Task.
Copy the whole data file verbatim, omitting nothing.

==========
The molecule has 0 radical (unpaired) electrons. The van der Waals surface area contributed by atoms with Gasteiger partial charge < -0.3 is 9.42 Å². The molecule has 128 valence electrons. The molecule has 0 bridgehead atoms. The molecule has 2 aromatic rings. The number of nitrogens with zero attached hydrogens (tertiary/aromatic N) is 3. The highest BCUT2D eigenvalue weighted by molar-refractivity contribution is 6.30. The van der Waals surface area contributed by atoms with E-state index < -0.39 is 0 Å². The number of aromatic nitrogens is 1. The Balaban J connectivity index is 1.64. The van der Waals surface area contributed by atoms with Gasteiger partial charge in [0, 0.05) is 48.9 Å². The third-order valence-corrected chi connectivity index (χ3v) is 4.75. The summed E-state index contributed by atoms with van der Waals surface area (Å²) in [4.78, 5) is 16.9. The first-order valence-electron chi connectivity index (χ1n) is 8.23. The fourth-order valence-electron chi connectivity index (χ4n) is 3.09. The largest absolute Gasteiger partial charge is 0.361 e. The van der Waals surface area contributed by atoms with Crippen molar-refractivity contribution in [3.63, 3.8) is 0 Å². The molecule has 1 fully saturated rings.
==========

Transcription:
The molecule has 0 radical (unpaired) electrons. The van der Waals surface area contributed by atoms with Gasteiger partial charge < -0.3 is 9.42 Å². The molecule has 128 valence electrons. The molecule has 0 bridgehead atoms. The molecule has 2 aromatic rings. The number of nitrogens with zero attached hydrogens (tertiary/aromatic N) is 3. The highest BCUT2D eigenvalue weighted by molar-refractivity contribution is 6.30. The van der Waals surface area contributed by atoms with E-state index < -0.39 is 0 Å². The number of aromatic nitrogens is 1. The Balaban J connectivity index is 1.64. The van der Waals surface area contributed by atoms with Gasteiger partial charge in [0, 0.05) is 48.9 Å². The third-order valence-corrected chi connectivity index (χ3v) is 4.75. The summed E-state index contributed by atoms with van der Waals surface area (Å²) in [4.78, 5) is 16.9. The first-order valence-electron chi connectivity index (χ1n) is 8.23. The fourth-order valence-electron chi connectivity index (χ4n) is 3.09. The largest absolute Gasteiger partial charge is 0.361 e. The van der Waals surface area contributed by atoms with Crippen molar-refractivity contribution in [3.63, 3.8) is 0 Å². The molecule has 1 fully saturated rings.